Umru is a multi-hyphenate producer and the de facto glitchcore / hyperpop godfather for many young artists. He recently dropped his second EP, ‘comfort noise.’ The seven track record has some interesting features. Artists such as Rebecca Black, Tommy Cash, 645AR, Fraxiom, Petal Supply, emotegi, Tony Velour and more give the EP an impressive range of sounds.
Umru was first discovered by the founder of PC Music, A.G. Cook. Umru has gone on to produce for artists like Charli XCX and ericdoa. Rain caught up with umru to find out what ‘comfort noise’ and a coming remix project/EP might have in store.
Mark Benjamin: How did you get into music?
Umru: I started making music in high school. Probably in 2015 or 2016, I started releasing stuff online on SoundCloud. I wasn’t trying to get attention or anything. I was just putting stuff up and hanging out with producers online, like in group chats.
What did you want to do? How did you think life was going to turn out?
I don’t know. I was equally interested in doing film or graphic design.
Yeah, I did website design for people but I was never super invested. I ended up going to City College for music, but even when I was starting it wasn’t, ‘oh, this is definitely what I’m gonna do.’
What kind of music did you grow up listening to?
I was very online. I loved mashup culture; a lot of the music I knew was from compilations and mashups. A lot of the classic songs everyone knew, as a kid, I hadn’t heard until they were in some DJ set. Before I was putting music out, I was making daft punk mashups and listening to skrillex and deadmau5.
Who was the first artist you produced for?
They’re huge now, Sophie Meiers. That was probably the first vocalist that I worked with on a song called “Ribbons.” It was very experimental. There’s probably other random people, too. I would send beats to people sometimes, but that’s the first vocalist.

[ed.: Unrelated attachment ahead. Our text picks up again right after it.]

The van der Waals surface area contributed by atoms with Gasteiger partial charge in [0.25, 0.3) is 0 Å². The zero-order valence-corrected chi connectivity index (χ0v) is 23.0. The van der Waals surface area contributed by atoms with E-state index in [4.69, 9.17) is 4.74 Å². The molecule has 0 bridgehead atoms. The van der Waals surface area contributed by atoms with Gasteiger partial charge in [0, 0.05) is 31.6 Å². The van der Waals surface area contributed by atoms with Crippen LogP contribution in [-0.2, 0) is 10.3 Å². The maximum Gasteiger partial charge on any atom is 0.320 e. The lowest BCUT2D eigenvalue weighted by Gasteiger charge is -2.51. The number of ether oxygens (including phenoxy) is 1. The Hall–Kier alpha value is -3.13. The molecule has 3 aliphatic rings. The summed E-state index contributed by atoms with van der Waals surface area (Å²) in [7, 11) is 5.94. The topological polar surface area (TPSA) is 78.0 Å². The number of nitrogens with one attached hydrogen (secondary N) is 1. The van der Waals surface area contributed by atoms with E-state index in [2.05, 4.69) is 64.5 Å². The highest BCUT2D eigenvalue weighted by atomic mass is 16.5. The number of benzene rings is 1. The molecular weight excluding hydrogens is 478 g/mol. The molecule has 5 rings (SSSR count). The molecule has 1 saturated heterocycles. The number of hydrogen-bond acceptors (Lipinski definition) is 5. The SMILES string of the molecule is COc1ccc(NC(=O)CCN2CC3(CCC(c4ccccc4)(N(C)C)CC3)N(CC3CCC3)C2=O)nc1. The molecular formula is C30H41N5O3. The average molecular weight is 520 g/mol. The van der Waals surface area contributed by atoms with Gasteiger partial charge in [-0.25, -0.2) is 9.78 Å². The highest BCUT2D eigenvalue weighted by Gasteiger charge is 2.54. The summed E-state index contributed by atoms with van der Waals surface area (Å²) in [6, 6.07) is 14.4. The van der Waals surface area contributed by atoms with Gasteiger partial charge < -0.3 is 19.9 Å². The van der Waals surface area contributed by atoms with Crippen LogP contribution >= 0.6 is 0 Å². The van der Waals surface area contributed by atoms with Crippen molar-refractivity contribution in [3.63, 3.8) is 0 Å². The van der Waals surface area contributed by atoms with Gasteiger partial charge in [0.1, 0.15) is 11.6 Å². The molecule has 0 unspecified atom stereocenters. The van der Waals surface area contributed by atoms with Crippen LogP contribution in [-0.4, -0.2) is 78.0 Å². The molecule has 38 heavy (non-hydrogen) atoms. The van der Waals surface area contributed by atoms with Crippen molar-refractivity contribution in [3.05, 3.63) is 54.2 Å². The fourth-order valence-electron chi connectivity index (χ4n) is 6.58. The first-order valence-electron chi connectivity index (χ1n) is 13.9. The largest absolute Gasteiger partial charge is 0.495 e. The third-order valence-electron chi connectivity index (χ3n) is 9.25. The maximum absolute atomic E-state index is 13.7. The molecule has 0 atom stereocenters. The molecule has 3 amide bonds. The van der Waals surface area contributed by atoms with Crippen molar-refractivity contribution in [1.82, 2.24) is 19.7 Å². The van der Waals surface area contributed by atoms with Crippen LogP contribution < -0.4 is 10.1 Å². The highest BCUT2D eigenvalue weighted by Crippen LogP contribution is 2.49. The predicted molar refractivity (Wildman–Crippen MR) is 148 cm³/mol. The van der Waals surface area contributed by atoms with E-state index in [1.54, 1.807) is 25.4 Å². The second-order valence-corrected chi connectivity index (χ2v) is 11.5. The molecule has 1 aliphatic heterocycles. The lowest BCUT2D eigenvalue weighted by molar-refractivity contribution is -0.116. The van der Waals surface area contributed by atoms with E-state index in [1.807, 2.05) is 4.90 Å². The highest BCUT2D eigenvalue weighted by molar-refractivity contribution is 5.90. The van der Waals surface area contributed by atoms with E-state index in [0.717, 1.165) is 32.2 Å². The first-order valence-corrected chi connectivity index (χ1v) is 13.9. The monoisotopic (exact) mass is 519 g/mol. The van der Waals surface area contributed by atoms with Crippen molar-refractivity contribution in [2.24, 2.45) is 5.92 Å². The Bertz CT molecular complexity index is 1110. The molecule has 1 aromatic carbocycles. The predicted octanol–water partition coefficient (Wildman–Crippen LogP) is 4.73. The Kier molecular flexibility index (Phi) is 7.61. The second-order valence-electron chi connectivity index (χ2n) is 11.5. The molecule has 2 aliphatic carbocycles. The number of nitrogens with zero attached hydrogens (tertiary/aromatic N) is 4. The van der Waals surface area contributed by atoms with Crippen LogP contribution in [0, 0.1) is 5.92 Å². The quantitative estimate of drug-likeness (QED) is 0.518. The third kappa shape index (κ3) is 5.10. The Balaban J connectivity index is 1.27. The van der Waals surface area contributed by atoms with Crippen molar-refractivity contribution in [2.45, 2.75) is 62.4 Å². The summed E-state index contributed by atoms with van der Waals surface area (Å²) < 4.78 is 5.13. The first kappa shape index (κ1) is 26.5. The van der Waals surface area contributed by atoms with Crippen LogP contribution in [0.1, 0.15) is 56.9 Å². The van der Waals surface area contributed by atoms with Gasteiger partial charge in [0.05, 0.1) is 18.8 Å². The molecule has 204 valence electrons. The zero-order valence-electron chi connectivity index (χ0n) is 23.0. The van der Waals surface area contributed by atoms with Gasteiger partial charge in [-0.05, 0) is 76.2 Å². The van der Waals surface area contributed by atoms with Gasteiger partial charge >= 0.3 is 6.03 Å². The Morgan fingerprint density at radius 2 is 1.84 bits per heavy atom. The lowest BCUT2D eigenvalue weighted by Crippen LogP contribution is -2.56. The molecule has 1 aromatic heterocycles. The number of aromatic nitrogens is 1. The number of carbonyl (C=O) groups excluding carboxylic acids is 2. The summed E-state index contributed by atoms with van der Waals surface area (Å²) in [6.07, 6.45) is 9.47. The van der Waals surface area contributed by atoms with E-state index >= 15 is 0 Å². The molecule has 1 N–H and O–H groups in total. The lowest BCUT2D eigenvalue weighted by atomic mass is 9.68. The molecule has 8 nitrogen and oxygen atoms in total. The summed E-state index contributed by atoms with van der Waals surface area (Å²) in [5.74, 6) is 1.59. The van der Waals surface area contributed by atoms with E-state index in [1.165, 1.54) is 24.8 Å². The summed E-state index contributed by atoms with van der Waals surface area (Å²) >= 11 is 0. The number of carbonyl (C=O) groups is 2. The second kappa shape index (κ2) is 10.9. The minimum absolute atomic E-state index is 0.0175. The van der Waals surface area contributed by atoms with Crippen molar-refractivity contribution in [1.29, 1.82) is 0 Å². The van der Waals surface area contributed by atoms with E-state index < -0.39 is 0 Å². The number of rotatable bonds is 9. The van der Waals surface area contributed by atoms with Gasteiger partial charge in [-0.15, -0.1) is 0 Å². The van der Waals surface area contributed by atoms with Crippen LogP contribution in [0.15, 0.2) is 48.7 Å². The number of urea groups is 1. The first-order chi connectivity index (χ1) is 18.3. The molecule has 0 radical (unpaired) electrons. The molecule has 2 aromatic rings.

It feels like you’re ubiquitous because looking around glitchcore / hyperpop it always comes back to umru.
I would love to do more. It’s limited by me. Generally, I have not been producing enough output. I’m not unhappy about it, but now that ‘comfort noise’ is out, I want to focus on that. It took two years to put the EP together. Now I’m hoping to produce more pop music and take it to a broader audience.
Tell me about ‘comfort noise.‘
It’s two years of assembling music. Only one of the songs on my EP was made specifically to be on my EP. All the songs were me working with someone and not having a goal. Later, I thought can I use this song for a purpose?
The Tommy Cash song we made in the same session when we made ‘SDUBID.’ ‘heart 2,’ with Petal Supply, was the only song where I mentioned the EP and asked if she wanted to be on it.
I love the banger with Rebecca Black.
Yeah, that’s the song. We asked Rebecca to get on it afterwards. It’s really interesting what happened to Rebecca Black. There was a whole period where she was gone from everywhere.
She had this comeback moment, a few years ago, where she posted how insane it was to be a kid and have the most hated song ever, ‘Friday.’
During COVID she was working on hyperpop songs, working with people like Dorian Electra. There’s this community online that somehow got Rebecca’s attention. It’s mostly people who love pop music from the 2010s unironically. DJs will play sets with ‘Friday’ and they don’t think it’s funny. They just like it. Rebecca was interested in that and got in touch with me and Laura Les (of 100 gecs).
We were making beats for Rebecca in like 2019. One of our friends had told her, ‘did you know there are these musicians that like your song?’ Nothing came of it back then. It’s been a long time coming to have a song with Rebecca Black.
I also love people like Tommy Cash. He blew up for doing something funny. He has proven to just be really good at what he does. It wasn’t a gimmick, you know.
There’s also 645AR on the same song as Tommy Cash. He blew up for doing something crazy that people thought was funny. He knows it’s entertaining, but doesn’t think of it as a joke and has really perfected it